Saturday, April 29, 2017 from 8:30 AM to 4:45 PM EDT
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Flynt Center for Early New Life 
37D Old Main St.
P.O. Box 321
Deerfield, MA 01342

Driving Directions 


Julie Orvis 
Historic Deerfield 

Plants and Place: Native Flora in Western Massachusetts 


From their arrival in the 17th century, European colonists began noting changes in New England's ecology and landscape.  Their recorded impressions largely consisted of observations in the form of letters, diaries, pamphlets, and reports of discoveries.  Less common are plant specimens and paintings or drawings of plants that document the region's flora.  This program will consider the botanical diversity of western Massachusetts as revealed in herbaria - collections of plant specimens.

In the 19th century, the practice of gathering and preserving specimens became widespread among amateur botanists  interested in studying nature, in cataloguing the natural riches of the country, and in the medicinal and culinary uses of plants. Enthusiastic American "botanizers" included well-known figures such as Meriwether Lewis and Emily Dickinson, and numerous others relegated to obscurity. The herbarium of Deerfield physician Stephen West Williams (1790-1855) demonstrates the diversity and distribution of plants in the second decade of the 19th century, and provides a baseline for the presence of invasive species and endangered or extinct flora.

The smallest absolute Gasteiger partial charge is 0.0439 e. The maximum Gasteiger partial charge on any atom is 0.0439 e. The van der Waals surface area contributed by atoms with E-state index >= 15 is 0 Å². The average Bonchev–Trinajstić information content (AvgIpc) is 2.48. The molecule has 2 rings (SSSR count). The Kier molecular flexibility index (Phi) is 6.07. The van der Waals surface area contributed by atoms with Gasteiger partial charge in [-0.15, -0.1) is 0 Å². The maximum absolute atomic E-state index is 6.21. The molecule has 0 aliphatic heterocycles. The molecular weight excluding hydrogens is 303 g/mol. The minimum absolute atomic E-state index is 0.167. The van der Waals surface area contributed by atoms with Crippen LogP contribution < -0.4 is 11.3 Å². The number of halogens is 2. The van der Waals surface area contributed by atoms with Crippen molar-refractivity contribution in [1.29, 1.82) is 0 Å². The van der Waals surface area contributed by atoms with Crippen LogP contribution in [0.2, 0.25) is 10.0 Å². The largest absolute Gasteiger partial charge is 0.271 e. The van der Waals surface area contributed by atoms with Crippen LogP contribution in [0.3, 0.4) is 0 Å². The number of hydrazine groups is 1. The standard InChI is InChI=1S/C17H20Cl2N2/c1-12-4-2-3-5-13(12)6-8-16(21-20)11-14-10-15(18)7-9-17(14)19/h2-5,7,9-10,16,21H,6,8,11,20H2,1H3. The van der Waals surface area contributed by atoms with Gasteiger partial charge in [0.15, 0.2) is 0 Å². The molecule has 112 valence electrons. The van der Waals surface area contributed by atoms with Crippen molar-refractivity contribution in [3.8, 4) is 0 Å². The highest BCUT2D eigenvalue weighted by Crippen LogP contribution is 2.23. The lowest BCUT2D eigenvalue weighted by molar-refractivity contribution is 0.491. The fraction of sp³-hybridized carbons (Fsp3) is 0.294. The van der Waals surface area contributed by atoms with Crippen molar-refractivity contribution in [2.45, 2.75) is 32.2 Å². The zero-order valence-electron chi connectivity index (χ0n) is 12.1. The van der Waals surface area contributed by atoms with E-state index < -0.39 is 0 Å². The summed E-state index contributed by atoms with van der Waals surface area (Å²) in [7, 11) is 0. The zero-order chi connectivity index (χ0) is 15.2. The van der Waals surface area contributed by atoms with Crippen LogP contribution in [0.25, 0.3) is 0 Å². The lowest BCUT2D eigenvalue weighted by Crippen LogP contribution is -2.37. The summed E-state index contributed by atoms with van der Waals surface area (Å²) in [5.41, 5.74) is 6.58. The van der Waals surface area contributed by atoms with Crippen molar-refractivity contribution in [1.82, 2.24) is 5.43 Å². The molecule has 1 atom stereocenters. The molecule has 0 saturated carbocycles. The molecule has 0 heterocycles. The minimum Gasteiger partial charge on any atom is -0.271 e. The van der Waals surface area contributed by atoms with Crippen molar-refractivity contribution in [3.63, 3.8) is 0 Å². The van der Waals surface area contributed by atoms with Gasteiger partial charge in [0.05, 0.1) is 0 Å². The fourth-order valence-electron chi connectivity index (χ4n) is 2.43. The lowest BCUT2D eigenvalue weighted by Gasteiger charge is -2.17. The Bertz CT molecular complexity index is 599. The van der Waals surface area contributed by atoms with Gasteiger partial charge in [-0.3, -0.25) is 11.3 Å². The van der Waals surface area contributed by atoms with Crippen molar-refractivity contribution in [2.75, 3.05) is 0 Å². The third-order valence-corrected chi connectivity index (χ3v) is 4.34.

This one-day forum brings together a range of speakers for a lively discussion of the history, use, and preservation of herbaria in western Massachusetts.  At the end of the program participants  will have the opportunity to examine  restored pages of Stephen West Williams’s herbarium.

For a complete schedule of the day's events, visit: www.historic-deerfield.org.  Click on the link below to register online.